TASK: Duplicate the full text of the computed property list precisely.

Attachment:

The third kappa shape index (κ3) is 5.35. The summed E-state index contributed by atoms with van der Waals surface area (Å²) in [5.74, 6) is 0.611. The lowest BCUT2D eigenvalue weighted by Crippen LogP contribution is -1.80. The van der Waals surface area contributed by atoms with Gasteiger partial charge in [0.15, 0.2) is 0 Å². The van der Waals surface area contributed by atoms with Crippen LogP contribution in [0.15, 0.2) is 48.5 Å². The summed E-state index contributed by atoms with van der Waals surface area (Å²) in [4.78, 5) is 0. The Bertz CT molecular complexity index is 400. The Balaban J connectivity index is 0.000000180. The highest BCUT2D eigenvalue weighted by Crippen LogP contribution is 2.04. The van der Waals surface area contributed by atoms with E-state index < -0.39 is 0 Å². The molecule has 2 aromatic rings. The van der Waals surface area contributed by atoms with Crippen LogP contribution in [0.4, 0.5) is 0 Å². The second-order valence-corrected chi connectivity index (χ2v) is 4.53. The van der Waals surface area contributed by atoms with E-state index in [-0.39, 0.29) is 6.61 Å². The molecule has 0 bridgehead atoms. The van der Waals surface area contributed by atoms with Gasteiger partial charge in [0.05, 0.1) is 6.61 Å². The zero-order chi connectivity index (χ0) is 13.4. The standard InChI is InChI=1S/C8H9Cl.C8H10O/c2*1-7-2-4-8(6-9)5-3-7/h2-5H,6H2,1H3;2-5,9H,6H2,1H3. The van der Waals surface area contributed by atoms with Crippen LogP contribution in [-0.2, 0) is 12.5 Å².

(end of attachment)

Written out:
The third kappa shape index (κ3) is 5.35. The summed E-state index contributed by atoms with van der Waals surface area (Å²) in [5.74, 6) is 0.611. The lowest BCUT2D eigenvalue weighted by Crippen LogP contribution is -1.80. The van der Waals surface area contributed by atoms with Gasteiger partial charge in [0.15, 0.2) is 0 Å². The van der Waals surface area contributed by atoms with Crippen LogP contribution in [0.15, 0.2) is 48.5 Å². The summed E-state index contributed by atoms with van der Waals surface area (Å²) in [4.78, 5) is 0. The Bertz CT molecular complexity index is 400. The Balaban J connectivity index is 0.000000180. The highest BCUT2D eigenvalue weighted by Crippen LogP contribution is 2.04. The van der Waals surface area contributed by atoms with E-state index < -0.39 is 0 Å². The molecule has 2 aromatic rings. The van der Waals surface area contributed by atoms with Crippen LogP contribution in [0.4, 0.5) is 0 Å². The second-order valence-corrected chi connectivity index (χ2v) is 4.53. The van der Waals surface area contributed by atoms with E-state index in [-0.39, 0.29) is 6.61 Å². The molecule has 0 bridgehead atoms. The van der Waals surface area contributed by atoms with Gasteiger partial charge in [0.05, 0.1) is 6.61 Å². The zero-order chi connectivity index (χ0) is 13.4. The standard InChI is InChI=1S/C8H9Cl.C8H10O/c2*1-7-2-4-8(6-9)5-3-7/h2-5H,6H2,1H3;2-5,9H,6H2,1H3. The van der Waals surface area contributed by atoms with Crippen LogP contribution in [-0.2, 0) is 12.5 Å².